Development of Microbial Communities to Suppress Tomato Foliar Pathogens

Progress report for GNE19-199

Project Type: Graduate Student
Funds awarded in 2019: $15,000.00
Projected End Date: 11/30/2021
Grant Recipient: The Pennsylvania State University
Region: Northeast
State: Pennsylvania
Graduate Student:
Faculty Advisor:
Kevin Hockett
The Pennsylvania State University
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Project Information

Project Objectives:

In this project, I propose to develop transfer methods of tomato foliar microbial communities effective at suppressing either bacterial spot or speck. I hypothesize that a community of microorganisms will provide increased plant health and prevent disease development to a greater extent than a single organism application, and that these microbes can be efficiently and economically transferred with dry plant material.

The specific objectives of this proposal are:
1. Develop a method for transferring communities during germination in the greenhouse. Expected outcome: This objective will identify the efficacy of foliar microbial community transfer using plant material.
2. Determine the amount of plant material required for detectable disease suppression. Expected outcome: This objective will establish the amount of plant material needed for disease suppression to inform the economic feasibility of each transfer method.
3. Assess the efficacy of plant material that is stored over an extended period of time for disease reduction. Expected outcome: This objective will indicate whether plant material can be stored long-term prior to application and still retain effectiveness.

Overall, this project will provide a method for designing a more sustainable crop system for protecting crops from diseases in the short-term, and potentially long-term in the field. This research will provide the critical data that will aid in selecting methods that could be incorporated into current growing practices in an economically feasible manner.

Introduction:

Tomato is an economically important horticultural crop in the Northeast (MD, PA, NJ, NY), particularly for small-scale growers, with approximately 8000 acres harvested in 2017 worth $59 million (USDA-AMS 2017). Yet, bacterial diseases of tomato, such as bacterial speck (Pseudomonas syringae pv. tomato) and spot (Xanthomonas spp.), are becoming more prominent in the Northeast region, and in particular Pennsylvania, due to shorter crop rotations and increased rainfall (Bogash 2016). Given the nature of bacterial plant diseases and the economic necessity of growing highly susceptible cultivars, there is significant reliance on chemical (e.g. fixed copper) and antibiotic (e.g. streptomycin) control measures (Vidaver 2002). However, such control management strategies have become less effective as resistance has emerged and spread through pathogen populations (Stall and Thayer 1962; Stall, Loschke, and Jones 1986; Obradovic et al. 2004). Hence, alternative approaches, such as utilizing biological control agents (BCAs), have the potential to substitute or combine with currently employed strategies to provide more robust disease control in both conventional and organic tomato production.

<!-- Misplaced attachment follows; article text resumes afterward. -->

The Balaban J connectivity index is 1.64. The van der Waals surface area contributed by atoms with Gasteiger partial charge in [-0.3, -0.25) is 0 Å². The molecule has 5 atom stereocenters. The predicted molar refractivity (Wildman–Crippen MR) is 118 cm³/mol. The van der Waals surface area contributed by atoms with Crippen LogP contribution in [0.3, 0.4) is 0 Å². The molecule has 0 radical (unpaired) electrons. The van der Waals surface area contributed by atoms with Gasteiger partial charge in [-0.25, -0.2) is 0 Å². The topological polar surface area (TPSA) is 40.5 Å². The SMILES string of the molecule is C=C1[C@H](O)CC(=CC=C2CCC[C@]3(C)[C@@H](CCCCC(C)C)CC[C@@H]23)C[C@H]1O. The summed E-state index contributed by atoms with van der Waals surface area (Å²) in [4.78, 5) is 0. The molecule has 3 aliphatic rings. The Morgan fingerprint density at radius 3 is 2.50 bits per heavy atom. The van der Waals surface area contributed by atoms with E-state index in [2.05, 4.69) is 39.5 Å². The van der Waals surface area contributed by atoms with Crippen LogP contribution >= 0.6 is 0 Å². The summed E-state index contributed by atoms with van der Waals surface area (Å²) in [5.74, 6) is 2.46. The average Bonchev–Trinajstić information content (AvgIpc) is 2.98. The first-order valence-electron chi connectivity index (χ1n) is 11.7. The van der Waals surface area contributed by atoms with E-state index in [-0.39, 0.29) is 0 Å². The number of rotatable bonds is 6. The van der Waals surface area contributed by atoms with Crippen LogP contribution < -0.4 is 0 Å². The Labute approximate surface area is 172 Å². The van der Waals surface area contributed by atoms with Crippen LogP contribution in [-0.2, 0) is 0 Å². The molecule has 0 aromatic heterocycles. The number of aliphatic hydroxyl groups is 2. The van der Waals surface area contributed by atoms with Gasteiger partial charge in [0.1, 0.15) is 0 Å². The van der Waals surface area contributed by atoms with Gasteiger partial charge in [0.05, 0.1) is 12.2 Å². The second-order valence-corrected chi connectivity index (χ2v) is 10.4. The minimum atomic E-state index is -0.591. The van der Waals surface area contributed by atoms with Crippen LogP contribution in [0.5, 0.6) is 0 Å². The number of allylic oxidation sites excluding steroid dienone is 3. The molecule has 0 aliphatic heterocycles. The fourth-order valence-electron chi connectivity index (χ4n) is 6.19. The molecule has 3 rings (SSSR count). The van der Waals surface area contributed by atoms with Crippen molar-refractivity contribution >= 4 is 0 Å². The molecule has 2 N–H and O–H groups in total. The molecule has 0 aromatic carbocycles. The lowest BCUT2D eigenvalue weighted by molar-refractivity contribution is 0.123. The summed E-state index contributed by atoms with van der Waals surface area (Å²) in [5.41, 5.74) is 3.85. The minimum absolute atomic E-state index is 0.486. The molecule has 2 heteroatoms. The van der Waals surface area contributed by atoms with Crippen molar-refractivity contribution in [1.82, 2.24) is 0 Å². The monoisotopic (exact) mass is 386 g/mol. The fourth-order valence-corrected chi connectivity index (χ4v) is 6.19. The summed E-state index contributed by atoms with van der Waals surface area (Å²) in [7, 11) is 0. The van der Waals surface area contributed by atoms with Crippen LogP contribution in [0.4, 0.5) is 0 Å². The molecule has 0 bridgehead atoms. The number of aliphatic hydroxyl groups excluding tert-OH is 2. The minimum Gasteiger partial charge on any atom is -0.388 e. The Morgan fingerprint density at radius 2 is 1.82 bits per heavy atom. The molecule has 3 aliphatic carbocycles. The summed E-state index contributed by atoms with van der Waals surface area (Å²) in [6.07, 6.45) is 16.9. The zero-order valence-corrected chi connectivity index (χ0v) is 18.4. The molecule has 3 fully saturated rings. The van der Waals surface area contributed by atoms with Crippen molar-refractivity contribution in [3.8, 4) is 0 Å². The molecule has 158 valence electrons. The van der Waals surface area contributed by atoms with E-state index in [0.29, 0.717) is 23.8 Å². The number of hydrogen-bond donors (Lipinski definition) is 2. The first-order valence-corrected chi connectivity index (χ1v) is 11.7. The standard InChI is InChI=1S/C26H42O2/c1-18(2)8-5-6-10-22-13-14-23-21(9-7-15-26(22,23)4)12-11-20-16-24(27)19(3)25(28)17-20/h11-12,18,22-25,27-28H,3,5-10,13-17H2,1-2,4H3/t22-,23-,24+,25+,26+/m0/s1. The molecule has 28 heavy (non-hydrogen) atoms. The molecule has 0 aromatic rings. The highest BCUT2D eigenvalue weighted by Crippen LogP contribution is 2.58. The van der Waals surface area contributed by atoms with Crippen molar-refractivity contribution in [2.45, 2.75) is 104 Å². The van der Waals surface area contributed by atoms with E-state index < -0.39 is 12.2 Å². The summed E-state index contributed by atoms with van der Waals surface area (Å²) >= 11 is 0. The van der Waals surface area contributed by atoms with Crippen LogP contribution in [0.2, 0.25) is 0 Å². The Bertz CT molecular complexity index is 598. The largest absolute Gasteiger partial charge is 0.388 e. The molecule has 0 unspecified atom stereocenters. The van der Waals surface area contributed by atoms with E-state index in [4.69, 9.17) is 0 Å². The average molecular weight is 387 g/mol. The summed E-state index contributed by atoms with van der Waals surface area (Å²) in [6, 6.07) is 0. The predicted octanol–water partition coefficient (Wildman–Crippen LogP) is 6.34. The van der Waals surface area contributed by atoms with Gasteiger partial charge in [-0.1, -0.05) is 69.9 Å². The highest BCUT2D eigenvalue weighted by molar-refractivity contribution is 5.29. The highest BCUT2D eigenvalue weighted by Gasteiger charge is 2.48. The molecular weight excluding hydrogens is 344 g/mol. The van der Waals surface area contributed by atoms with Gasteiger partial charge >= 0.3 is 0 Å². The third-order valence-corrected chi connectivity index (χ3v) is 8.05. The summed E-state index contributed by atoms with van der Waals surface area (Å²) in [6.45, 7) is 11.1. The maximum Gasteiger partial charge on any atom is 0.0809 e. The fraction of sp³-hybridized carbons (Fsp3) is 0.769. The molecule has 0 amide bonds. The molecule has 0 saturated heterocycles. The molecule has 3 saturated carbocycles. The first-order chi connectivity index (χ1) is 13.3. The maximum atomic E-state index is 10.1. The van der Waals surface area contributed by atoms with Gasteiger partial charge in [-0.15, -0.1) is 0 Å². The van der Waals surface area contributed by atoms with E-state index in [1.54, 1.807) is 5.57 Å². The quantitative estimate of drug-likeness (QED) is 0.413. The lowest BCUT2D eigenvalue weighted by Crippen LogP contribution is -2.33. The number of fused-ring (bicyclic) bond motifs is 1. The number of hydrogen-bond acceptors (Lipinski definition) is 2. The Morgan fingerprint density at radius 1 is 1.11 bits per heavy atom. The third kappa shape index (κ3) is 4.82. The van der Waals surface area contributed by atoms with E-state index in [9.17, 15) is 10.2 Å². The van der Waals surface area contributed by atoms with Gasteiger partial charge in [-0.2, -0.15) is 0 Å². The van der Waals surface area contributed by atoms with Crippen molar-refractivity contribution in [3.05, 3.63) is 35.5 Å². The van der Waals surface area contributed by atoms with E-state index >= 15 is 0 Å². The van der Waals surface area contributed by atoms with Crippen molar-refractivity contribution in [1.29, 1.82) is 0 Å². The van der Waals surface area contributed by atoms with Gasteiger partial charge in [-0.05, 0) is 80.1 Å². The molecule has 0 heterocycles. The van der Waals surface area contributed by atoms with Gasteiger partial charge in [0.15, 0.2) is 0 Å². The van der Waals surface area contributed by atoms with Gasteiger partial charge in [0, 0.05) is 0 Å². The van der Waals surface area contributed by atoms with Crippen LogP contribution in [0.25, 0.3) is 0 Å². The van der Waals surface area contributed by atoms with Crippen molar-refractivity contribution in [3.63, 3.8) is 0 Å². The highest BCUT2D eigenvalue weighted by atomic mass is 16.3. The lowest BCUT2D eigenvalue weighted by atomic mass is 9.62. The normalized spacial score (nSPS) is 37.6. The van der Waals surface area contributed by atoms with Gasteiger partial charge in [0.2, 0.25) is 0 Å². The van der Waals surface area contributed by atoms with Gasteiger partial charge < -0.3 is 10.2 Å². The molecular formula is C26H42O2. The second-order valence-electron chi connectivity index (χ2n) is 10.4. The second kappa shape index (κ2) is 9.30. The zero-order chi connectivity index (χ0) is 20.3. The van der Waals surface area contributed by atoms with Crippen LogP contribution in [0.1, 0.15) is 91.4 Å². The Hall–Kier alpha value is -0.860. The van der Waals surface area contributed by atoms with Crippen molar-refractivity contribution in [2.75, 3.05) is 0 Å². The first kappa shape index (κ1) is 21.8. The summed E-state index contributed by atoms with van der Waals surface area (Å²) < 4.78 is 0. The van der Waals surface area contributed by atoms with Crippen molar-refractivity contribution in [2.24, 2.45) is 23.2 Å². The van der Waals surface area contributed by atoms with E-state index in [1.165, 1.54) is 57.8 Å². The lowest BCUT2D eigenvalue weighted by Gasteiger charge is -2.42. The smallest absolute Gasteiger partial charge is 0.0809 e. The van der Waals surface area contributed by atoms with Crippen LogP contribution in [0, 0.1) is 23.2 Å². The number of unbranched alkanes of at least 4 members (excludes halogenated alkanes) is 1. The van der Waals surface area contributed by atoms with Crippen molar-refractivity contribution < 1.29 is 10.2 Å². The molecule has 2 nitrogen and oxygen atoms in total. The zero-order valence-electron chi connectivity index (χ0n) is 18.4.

Research

Materials and methods:

Field microbial collections: Asymptomatic tomato leaves were collected from Russell E. Larson Agricultural Research Center at Rock Springs, Pennsylvania in late August 2020. Three leaves from 5 individual plants (1 young, 1 mid, 1 old) were selected across the tomato growing field. All plant material was stored at 4C for 5 days.

Greenhouse tomato growth: Mountain Fresh Plus (Johnny’s Selected Seeds, ME) tomato seeds were surface disinfested (1min in 70% EtOH; 20min in a 0.1% Tween, 5.25% bleach solution; rinse 3x with autoclaved Milli Q water) and sown in 2” square 50 pod flats pots with non-sterile Sunshine Mix 4 soil. Seedlings were grown in greenhouse (Pennsylvania State University) and transplanted to 6” pots 12 days after sowing with non-sterile Sunshine Mix 4 soil. Plants were watered at soil level daily.

Figure 1. Personal assessing disease of tomato plants in greenhouse.